Preaching Possibilities

Standing up as a Christian is hard. Whatever your views of the present administration the way the Christian faith is treated is disturbing to any Christian. Standing up for the faith is hard. Following the cross is hard. We are going to be criticized and mocked. But Jesus tells us straight out, there is only one way and that is to say I am a practicing Christian.


Different Sermon Illustrations

The women of ABC News' “The View” took a shot a Vice President Mike Pence’s Christian faith on Tuesday, mocking the former governor of Indiana for talking to Jesus and even calling it a “mental illness.”
Hostin declared that Pence is a “hated figure” in Indiana, claiming she knows firsthand because she attended law school in the state.
“He’s not very popular at all,” she said. “I think when you have a Mike Pence who now sort of puts this religious veneer on things and calls people ‘values voters,’ I think we’re in a dangerous situation.”
Hostin said she is a “faithful” Catholic but doesn’t want her vice president “speaking in tongues.”
Joy Behar then said: “It’s one thing to talk to Jesus. It’s another thing when Jesus talks to you.”
Behar said hearing voices is a “mental illness” before Sherri Shepard offered a limited defense of Pence.
“As a Christian, that’s just par for the course,” Shepard said “You talk to Jesus, Jesus talks back. What concerns me is, how long is the conversation with Jesus?”
Behar, an ABC News star, uncomfortably joked, “Can he talk to Mary Magdalene without his wife in the room?” (

“We understood where she stood with [the vice-president],” she said. “It was important for me to watch that entire clip and not just pull the one thing out that Joy said … there are many people who think the way that Joy does when they aren’t believers.”
Bure, who is an outspoken Christian, added that it’s important for Christians to remember that non-believers find the sort of spiritual experience described in Behar’s comments as “foreign.”
“It was a tone-deaf comment, also an ignorant one, but you can’t blame her,” Bure said. “[For] someone who has no concept of the Holy Spirit, I think that that is a logical response to them.”
Bure also detailed how she would have responded if she was still sitting around “The View” table, noting that she would have drawn a distinction between a person stating that Jesus “talks” to him or her and someone explaining that he or she listens to the Holy Spirit’s guidance.
“I think I would have clarified there’s a difference,” she said. “There’s a difference when someone claims, ‘Oh, Jesus talked to me’ or ‘I’m listening to the holy spirit.'” (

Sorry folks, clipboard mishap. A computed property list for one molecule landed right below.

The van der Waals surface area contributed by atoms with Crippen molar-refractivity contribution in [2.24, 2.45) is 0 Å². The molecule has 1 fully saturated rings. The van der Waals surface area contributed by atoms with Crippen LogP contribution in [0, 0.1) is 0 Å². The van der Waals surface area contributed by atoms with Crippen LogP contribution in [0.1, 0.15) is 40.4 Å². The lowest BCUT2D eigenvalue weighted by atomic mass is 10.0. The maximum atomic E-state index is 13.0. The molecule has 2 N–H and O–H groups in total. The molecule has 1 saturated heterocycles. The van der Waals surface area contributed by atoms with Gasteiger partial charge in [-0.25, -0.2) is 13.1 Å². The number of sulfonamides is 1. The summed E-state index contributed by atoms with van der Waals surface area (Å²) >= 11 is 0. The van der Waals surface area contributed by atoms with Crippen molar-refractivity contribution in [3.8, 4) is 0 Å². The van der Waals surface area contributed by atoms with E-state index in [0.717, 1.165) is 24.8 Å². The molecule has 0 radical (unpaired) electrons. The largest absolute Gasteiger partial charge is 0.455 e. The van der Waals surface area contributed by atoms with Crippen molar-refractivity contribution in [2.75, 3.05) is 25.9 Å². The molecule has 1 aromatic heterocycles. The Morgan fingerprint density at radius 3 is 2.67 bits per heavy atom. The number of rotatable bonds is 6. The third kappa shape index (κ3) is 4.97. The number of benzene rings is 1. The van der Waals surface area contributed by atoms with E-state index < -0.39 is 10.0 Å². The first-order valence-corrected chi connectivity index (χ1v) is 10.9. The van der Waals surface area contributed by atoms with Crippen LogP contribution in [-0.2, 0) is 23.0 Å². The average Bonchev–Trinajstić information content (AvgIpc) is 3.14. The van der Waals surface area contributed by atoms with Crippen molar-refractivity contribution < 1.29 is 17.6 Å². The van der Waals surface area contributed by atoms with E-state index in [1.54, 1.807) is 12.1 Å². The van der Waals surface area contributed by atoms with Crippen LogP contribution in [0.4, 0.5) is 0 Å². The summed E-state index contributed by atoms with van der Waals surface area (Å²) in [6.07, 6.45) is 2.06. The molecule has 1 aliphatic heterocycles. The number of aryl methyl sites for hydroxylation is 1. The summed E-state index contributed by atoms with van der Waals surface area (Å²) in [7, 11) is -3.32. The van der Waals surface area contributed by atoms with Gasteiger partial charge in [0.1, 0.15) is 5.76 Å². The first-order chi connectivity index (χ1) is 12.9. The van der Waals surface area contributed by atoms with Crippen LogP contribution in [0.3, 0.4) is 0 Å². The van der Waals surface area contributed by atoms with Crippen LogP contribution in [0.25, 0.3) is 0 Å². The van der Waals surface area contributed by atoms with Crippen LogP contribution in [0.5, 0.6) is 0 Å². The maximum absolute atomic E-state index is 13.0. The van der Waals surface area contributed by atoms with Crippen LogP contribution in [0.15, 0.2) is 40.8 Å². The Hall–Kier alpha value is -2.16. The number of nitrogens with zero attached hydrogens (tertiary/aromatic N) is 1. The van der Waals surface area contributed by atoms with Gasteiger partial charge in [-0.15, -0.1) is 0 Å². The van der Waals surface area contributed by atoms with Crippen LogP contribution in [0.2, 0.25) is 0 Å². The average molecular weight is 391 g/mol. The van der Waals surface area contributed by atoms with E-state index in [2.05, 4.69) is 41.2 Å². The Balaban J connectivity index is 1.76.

The cross is a constant reminder that Jesus chose to suffer death rather than respond to violence with more violence. The story of cyclical violence, though, has been a part of the human tradition since virtually the beginning of time. The ancient Babylonians had a creation myth, which involved Apsu, the father god, and Tiamat, the mother god, who proceeded to give birth to all the other deities. The younger gods, however, made such noise with their frolicking that the elder gods resolved to kill them, so they could get some sleep. The younger gods quickly became aware of that plot on their lives, and they conspired to kill Apsu. Tiamat then vowed revenge. Terrified of their mother, the younger gods turned to the youngest of them all, Marduk, to deliver them from Tiamat's vengeance. Marduk accepted their request, but with a price attached. The agreement was that if Marduk succeeded in vanquishing Tiamat, he would be recognized as the chief and undisputed head of all the gods. Having sealed that deal, Marduk captured Tiamat in a net, drove an evil wind down her throat, shot an arrow into her bloated belly and pierced her heart. From her corpse, the myth continues, Marduk proceeded to form the cosmos.

In The Universe Bends Toward Justice, Angie Gorman tells about how she was awakened one night when a stranger kicked open the door to her bedroom. She was all alone in the house. The phone was downstairs. She had no means of escape. At that moment, Gorman decided to take an unexpected, perhaps foolish, approach toward the intruder. She asked him if he knew what time it was. She inquired about how he had gotten into the house. The robber indicated that he had broken one of the windows. Gorman replied by informing him that repairing that window would be a real burden for her, because she was going through some financial difficulties. The intruder then began to talk with her about the financial and other problems he was going through. After talking for quite some time, she offered to provide him with some sheets and a pillow so that he could sleep on a couch downstairs. The next morning, they ate breakfast together, and then he left without incident.